Words Onscreen: The Fate of Reading in a Digital World

N S Baron, Oxford University Press, 2015, 320pp, £13.88 (hbk), ISBN 978 0 199 31 576 5

Reviewed by Ruth Durbridge, Michèle Moody

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Will babies born today ever read anything in print? This is a question frequently posed, and one that Professor Naomi S. Baron attempts to answer in her study of the reading revolution taking place across the globe. She wanders through the history and purposes of reading, emphasises the indubitable connectivity between reading and writing, and explores styles of reading such as 'on the prowl', all the while challenging perceptions of one's experience with words in print versus those on an ever-evolving screen. Accessible and enjoyable to read – even on holiday – this publication is a light-hearted yet earnest academic approach to the unknown future of books and other published material.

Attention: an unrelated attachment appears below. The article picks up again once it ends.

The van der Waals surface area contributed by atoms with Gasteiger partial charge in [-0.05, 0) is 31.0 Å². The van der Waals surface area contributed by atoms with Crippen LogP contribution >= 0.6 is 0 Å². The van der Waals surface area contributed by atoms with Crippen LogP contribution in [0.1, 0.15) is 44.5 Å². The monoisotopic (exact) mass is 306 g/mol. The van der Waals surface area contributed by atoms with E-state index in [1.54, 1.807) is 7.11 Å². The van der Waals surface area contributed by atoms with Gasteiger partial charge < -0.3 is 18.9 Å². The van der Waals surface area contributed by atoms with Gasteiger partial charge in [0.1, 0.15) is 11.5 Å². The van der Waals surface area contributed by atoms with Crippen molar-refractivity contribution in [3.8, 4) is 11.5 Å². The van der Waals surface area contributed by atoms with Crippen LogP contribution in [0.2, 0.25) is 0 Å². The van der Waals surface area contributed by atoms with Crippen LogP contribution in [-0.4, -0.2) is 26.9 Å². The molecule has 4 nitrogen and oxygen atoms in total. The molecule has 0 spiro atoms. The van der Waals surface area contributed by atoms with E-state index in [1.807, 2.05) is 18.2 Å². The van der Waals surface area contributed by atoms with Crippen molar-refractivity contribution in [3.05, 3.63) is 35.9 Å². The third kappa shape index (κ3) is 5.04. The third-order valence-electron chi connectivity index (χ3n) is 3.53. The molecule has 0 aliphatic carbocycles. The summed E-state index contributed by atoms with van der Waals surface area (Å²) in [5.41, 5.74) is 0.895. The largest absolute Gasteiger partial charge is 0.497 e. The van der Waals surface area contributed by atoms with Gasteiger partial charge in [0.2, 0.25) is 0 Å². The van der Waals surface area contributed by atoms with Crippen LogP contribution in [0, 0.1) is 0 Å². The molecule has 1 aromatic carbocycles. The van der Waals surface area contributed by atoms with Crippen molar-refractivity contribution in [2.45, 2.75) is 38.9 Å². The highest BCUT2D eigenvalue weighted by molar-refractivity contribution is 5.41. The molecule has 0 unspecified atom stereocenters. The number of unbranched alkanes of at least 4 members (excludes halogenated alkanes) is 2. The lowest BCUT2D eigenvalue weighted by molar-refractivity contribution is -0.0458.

Highlighted as an attraction of ebooks is convenience, while constant distraction and 'the screen hurts my eyes' (p88) are among the cons. The observation that paper 'offers a sensory experience – of smell, of sight, of touch' (p153) rings especially true. Important personally to Baron is the ability to write in the margins of a printed book. Ebooks allow notes – but is it really the same?

Notable attention is given to circumstances for students in countries other than the USA. Baron details her own research into the changing reading habits of students from the USA, Japan and Germany, and reveals some interesting findings. For instance, Japanese students do less 'multitasking' while e-reading than their counterparts, and a higher percentage prefer using digital devices (they are avid texters) but overall they still prefer 'p' to 'e'. Thanks to the intricate and mind-blowing nature of the kanji and kana scripts, the handwritten word is unlikely to die in Japan just yet.

Heartfelt descriptions of the growing ability of people in the poorer parts of Africa to access information cheaply through mobile phones made me stop and think. As copy-editors and proofreaders, we read words both on and off screen – but many people do not have that choice, and their lives are overwhelmingly enhanced through digital options. The overall message is clear: embrace and lead the digital reading revolution while not discarding the many practicalities and luxury of print.

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